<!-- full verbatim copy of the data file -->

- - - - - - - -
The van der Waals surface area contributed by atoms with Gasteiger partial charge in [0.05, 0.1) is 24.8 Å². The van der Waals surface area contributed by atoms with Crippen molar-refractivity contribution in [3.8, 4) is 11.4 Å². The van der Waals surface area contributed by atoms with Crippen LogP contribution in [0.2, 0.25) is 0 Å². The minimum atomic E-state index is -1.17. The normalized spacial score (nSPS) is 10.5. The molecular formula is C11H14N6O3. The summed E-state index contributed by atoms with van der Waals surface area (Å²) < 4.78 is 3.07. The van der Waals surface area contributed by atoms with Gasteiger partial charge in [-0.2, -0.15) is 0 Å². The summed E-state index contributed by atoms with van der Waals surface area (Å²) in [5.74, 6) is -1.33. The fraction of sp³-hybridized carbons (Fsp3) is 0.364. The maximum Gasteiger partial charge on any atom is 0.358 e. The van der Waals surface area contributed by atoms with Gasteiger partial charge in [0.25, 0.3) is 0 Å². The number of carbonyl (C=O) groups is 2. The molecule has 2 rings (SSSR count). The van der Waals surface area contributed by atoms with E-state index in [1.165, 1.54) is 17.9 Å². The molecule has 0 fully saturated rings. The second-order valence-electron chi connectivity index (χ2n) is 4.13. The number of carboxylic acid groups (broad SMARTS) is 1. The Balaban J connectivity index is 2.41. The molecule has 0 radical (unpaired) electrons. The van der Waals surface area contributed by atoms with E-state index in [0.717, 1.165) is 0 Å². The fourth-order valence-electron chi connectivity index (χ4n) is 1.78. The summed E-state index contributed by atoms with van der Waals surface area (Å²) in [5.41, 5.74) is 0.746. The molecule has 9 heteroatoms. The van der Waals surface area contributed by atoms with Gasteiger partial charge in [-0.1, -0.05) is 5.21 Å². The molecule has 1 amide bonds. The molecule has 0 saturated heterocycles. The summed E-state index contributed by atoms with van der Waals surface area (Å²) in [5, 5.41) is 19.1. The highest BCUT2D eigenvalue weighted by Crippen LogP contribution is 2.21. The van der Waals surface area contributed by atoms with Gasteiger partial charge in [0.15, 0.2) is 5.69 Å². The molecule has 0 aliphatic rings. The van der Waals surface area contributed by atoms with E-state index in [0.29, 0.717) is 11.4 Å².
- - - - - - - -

The van der Waals surface area contributed by atoms with Gasteiger partial charge in [0.05, 0.1) is 24.8 Å². The van der Waals surface area contributed by atoms with Crippen molar-refractivity contribution in [3.8, 4) is 11.4 Å². The van der Waals surface area contributed by atoms with Crippen LogP contribution in [0.2, 0.25) is 0 Å². The minimum atomic E-state index is -1.17. The normalized spacial score (nSPS) is 10.5. The molecular formula is C11H14N6O3. The summed E-state index contributed by atoms with van der Waals surface area (Å²) < 4.78 is 3.07. The van der Waals surface area contributed by atoms with Gasteiger partial charge in [-0.2, -0.15) is 0 Å². The summed E-state index contributed by atoms with van der Waals surface area (Å²) in [5.74, 6) is -1.33. The fraction of sp³-hybridized carbons (Fsp3) is 0.364. The maximum Gasteiger partial charge on any atom is 0.358 e. The van der Waals surface area contributed by atoms with Gasteiger partial charge in [0.25, 0.3) is 0 Å². The number of carbonyl (C=O) groups is 2. The molecule has 2 rings (SSSR count). The van der Waals surface area contributed by atoms with E-state index in [1.165, 1.54) is 17.9 Å². The molecule has 0 fully saturated rings. The second-order valence-electron chi connectivity index (χ2n) is 4.13. The number of carboxylic acid groups (broad SMARTS) is 1. The Balaban J connectivity index is 2.41. The molecule has 0 radical (unpaired) electrons. The van der Waals surface area contributed by atoms with E-state index in [0.717, 1.165) is 0 Å². The fourth-order valence-electron chi connectivity index (χ4n) is 1.78. The summed E-state index contributed by atoms with van der Waals surface area (Å²) in [5.41, 5.74) is 0.746. The molecule has 9 heteroatoms. The van der Waals surface area contributed by atoms with Gasteiger partial charge in [-0.1, -0.05) is 5.21 Å². The molecule has 1 amide bonds. The molecule has 0 saturated heterocycles. The summed E-state index contributed by atoms with van der Waals surface area (Å²) in [5, 5.41) is 19.1. The highest BCUT2D eigenvalue weighted by Crippen LogP contribution is 2.21. The van der Waals surface area contributed by atoms with Gasteiger partial charge in [0.15, 0.2) is 5.69 Å². The molecule has 0 aliphatic rings. The van der Waals surface area contributed by atoms with E-state index in [0.29, 0.717) is 11.4 Å².